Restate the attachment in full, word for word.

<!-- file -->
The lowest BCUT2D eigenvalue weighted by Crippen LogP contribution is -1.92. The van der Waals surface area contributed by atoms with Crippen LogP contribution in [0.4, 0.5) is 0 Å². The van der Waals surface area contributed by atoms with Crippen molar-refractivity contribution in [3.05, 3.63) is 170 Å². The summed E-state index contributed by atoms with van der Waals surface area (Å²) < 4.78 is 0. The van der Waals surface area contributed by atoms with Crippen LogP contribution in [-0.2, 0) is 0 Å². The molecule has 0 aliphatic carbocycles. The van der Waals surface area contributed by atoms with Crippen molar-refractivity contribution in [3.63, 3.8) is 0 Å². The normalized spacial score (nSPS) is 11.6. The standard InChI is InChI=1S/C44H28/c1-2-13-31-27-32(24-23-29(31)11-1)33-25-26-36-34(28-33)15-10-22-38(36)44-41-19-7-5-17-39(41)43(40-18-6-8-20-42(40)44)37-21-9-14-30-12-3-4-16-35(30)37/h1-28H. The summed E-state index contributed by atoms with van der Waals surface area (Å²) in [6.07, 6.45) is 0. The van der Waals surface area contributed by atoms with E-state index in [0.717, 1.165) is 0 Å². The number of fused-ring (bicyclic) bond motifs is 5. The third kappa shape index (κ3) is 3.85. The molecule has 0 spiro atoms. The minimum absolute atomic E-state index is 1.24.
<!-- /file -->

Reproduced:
The lowest BCUT2D eigenvalue weighted by Crippen LogP contribution is -1.92. The van der Waals surface area contributed by atoms with Crippen LogP contribution in [0.4, 0.5) is 0 Å². The van der Waals surface area contributed by atoms with Crippen molar-refractivity contribution in [3.05, 3.63) is 170 Å². The summed E-state index contributed by atoms with van der Waals surface area (Å²) < 4.78 is 0. The van der Waals surface area contributed by atoms with Crippen LogP contribution in [-0.2, 0) is 0 Å². The molecule has 0 aliphatic carbocycles. The van der Waals surface area contributed by atoms with Crippen molar-refractivity contribution in [3.63, 3.8) is 0 Å². The normalized spacial score (nSPS) is 11.6. The standard InChI is InChI=1S/C44H28/c1-2-13-31-27-32(24-23-29(31)11-1)33-25-26-36-34(28-33)15-10-22-38(36)44-41-19-7-5-17-39(41)43(40-18-6-8-20-42(40)44)37-21-9-14-30-12-3-4-16-35(30)37/h1-28H. The summed E-state index contributed by atoms with van der Waals surface area (Å²) in [6.07, 6.45) is 0. The van der Waals surface area contributed by atoms with E-state index in [0.717, 1.165) is 0 Å². The number of fused-ring (bicyclic) bond motifs is 5. The third kappa shape index (κ3) is 3.85. The molecule has 0 spiro atoms. The minimum absolute atomic E-state index is 1.24.